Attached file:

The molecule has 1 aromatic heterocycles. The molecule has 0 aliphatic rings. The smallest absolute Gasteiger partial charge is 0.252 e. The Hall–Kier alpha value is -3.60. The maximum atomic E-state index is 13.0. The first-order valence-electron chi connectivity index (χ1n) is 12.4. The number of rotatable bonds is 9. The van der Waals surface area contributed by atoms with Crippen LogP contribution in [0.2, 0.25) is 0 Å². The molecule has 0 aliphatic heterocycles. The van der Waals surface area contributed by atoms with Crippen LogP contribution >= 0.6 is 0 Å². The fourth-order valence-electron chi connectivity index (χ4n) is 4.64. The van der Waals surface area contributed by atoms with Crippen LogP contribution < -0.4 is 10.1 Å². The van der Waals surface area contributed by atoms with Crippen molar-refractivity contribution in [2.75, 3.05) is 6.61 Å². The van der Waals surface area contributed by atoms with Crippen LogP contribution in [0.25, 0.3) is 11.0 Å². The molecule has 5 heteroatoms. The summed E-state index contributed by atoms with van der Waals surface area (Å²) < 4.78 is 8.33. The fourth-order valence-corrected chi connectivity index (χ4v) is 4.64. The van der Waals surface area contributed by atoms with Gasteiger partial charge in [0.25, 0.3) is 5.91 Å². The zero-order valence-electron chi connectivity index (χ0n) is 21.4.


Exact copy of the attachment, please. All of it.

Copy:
The molecule has 1 aromatic heterocycles. The molecule has 0 aliphatic rings. The smallest absolute Gasteiger partial charge is 0.252 e. The Hall–Kier alpha value is -3.60. The maximum atomic E-state index is 13.0. The first-order valence-electron chi connectivity index (χ1n) is 12.4. The number of rotatable bonds is 9. The van der Waals surface area contributed by atoms with Crippen LogP contribution in [0.2, 0.25) is 0 Å². The molecule has 0 aliphatic heterocycles. The van der Waals surface area contributed by atoms with Crippen LogP contribution >= 0.6 is 0 Å². The fourth-order valence-electron chi connectivity index (χ4n) is 4.64. The van der Waals surface area contributed by atoms with Crippen LogP contribution < -0.4 is 10.1 Å². The van der Waals surface area contributed by atoms with Crippen molar-refractivity contribution in [2.75, 3.05) is 6.61 Å². The van der Waals surface area contributed by atoms with Crippen LogP contribution in [0.25, 0.3) is 11.0 Å². The molecule has 5 heteroatoms. The summed E-state index contributed by atoms with van der Waals surface area (Å²) < 4.78 is 8.33. The fourth-order valence-corrected chi connectivity index (χ4v) is 4.64. The van der Waals surface area contributed by atoms with Gasteiger partial charge in [0.25, 0.3) is 5.91 Å². The zero-order valence-electron chi connectivity index (χ0n) is 21.4.